A tool you might want to consider is the Post-it App. I love this app. It is not a ‘must have’ but it does make this process fun and there are so many ways to use the kids thinking to build their understanding of the questions they are asking and to help them figure out which questions they REALLY want to go for. Here are some other ways of organizing and categorizing questions:

This visible thinking routine: question sorts, is probably one of my favorites. Questions that end up in the bottom right quadrant are the ones most likely to generate engagement, insights, creative action, deep understanding, or new possibilities, while also being questions that one really cares deeply about investigating. After you have these questions, you could take them and sort them again into concept categories:

Everything you need to know about these cards is on this blog. Check out this post to get started.

A new edition to my Exhibition toolkit (and one I have not tried with PYPX students but use regularly with our XBlock students) is a project summary. This is a one-pager that students can use to summarize their thinking, free from jargon, and with their voice at the front of everything. This would be a tool I would use to conference with students and help them to put a voice to the nature of the project they are about to undertake.

Conceptually thinking…

When students have created lines of inquiry based on concepts, I have found some of them will often get this ‘now what?’ look about them. What do I do now? The following chart would be a great tool to guide conversations with students about what they might be doing if they were pursuing a line of inquiry connected to one of these concepts. This idea of connecting verbs with concepts was first shared by Cristina Milos and I took her idea and added these prompts.

Action is a key component of the exhibition. Under the PYP Enhancements, action is broken down into a number of categories. These next two images show what those categories are and then the second, what students might find themselves doing depending on what they are trying to achieve:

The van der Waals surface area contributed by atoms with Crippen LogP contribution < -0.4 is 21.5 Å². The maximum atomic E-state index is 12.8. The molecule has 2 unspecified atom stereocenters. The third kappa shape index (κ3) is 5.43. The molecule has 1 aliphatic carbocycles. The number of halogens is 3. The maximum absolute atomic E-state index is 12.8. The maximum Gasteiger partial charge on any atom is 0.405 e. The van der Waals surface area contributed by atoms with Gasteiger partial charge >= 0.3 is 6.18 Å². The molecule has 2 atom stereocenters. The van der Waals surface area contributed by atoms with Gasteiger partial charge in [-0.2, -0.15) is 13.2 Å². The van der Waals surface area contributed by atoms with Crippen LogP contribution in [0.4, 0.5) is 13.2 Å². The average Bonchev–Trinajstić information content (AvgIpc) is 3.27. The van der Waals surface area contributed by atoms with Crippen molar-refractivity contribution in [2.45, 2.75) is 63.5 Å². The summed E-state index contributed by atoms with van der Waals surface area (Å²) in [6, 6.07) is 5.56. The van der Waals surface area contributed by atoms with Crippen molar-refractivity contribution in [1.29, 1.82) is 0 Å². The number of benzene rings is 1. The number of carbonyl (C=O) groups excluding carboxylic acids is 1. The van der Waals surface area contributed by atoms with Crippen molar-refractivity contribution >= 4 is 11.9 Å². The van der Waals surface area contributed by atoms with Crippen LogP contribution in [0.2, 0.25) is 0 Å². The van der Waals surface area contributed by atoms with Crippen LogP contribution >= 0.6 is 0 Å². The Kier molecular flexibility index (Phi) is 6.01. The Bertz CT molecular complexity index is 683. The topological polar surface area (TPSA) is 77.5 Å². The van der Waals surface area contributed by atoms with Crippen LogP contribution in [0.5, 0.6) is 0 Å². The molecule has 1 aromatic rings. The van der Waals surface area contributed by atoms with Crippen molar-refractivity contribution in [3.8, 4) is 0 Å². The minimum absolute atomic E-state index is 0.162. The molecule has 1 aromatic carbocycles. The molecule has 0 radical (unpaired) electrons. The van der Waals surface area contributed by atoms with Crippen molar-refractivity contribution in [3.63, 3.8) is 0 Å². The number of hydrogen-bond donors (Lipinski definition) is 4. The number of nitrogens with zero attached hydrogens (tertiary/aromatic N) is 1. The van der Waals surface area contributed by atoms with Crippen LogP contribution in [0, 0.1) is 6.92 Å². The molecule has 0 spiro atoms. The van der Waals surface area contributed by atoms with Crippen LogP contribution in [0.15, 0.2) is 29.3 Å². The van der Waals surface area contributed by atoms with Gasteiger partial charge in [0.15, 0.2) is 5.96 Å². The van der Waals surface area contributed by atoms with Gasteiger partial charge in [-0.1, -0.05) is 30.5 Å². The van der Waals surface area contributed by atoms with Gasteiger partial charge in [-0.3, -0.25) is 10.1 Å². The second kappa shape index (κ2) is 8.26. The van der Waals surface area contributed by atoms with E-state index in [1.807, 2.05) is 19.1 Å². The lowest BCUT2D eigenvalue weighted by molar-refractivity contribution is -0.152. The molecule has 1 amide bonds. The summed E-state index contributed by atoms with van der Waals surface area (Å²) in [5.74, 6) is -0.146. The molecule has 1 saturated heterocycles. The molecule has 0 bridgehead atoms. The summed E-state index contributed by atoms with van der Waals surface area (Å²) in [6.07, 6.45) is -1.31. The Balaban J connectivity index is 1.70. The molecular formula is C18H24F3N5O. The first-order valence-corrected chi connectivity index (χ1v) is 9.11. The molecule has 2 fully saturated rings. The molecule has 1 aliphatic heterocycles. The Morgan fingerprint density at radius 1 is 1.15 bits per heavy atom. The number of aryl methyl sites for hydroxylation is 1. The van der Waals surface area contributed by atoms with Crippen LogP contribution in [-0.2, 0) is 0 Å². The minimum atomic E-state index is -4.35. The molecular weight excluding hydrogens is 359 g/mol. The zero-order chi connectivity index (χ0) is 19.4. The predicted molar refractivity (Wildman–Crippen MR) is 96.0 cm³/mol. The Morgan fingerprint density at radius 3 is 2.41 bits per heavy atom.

Link to full post

Learner Profile and ATLs

The following cards are under construction. I am working on the icons in collaboration with our Early Years teachers and I want to work on the language of the guiding/reflective questions. If you have any advice, I would love to hear it!

Suzanne Kitto has generously shared her work on ATLs via her Twitter account. Rebekah Madrid has bounced off this work to create ATLs for MYP students. I was inspired by both educators and made a set of EY ATL cards. You can’t go wrong.

In the webinar I pulled math as an example and shared some information about three different ways that three different educators have used to bring math into the PYP. All the details about this can be found in this post.

Documenting the journey

I think most people have ways that they enjoy using (adults and kids alike) to document learning. This might depend on access to technology or student interest, but for the most part, taking the time to document what is going on is a key part of the Exhibition journey. The night before the webinar I had a slide prepped with bullet points about documenting. Then I put my daughter to bed and read “Ish” by Peter H. Reynolds. In that book, Ramon (and Peter) reminded me that it really is ok to NOT document everything – the learning still exists. Love it.

Staging the Exhibition…

When you and your students are getting ready to share, I offer these three things to remember:

  1. It is a celebration! Be joyful! Have fun! And remember to celebrate the process, the failures, the false starts, the milestones, the massive achievements. It is all part of the journey.
  2. Be kind to the environment. Consider the message your physical products are sending to your audience.
  3. Keep asking yourself, “Who’s fingerprints are on the work?” – this is a phrase my friend and fellow design teacher uses to remind us that at the end of the day, it’s the kid’s work. Let their academic voice shine through.

And to the students, I would say:

I will post a link to the webinar when it becomes available. I want to make sure I thank all the educators who so generously share their work with the rest of us. I also want to thank Leila Holmyard from Managebac who helped me think through the process of exhibition and was so open to helping me synthesise and expand on my wonderings based on the PYP Enhancements, and Kelby Zenor of Faria Education for inviting me to the Webinar.

6 thoughts on “PYP Exhibition”

  1. It is a very detailed and comprehensive resource for teachers to understand all the elements of PYP exhibition
    Really liked the checklists which would guide a student to the right path.

  2. Thanks for sharing some excellent resources so generously. I am sure this is going to benefit the PYP learning community at large; globally.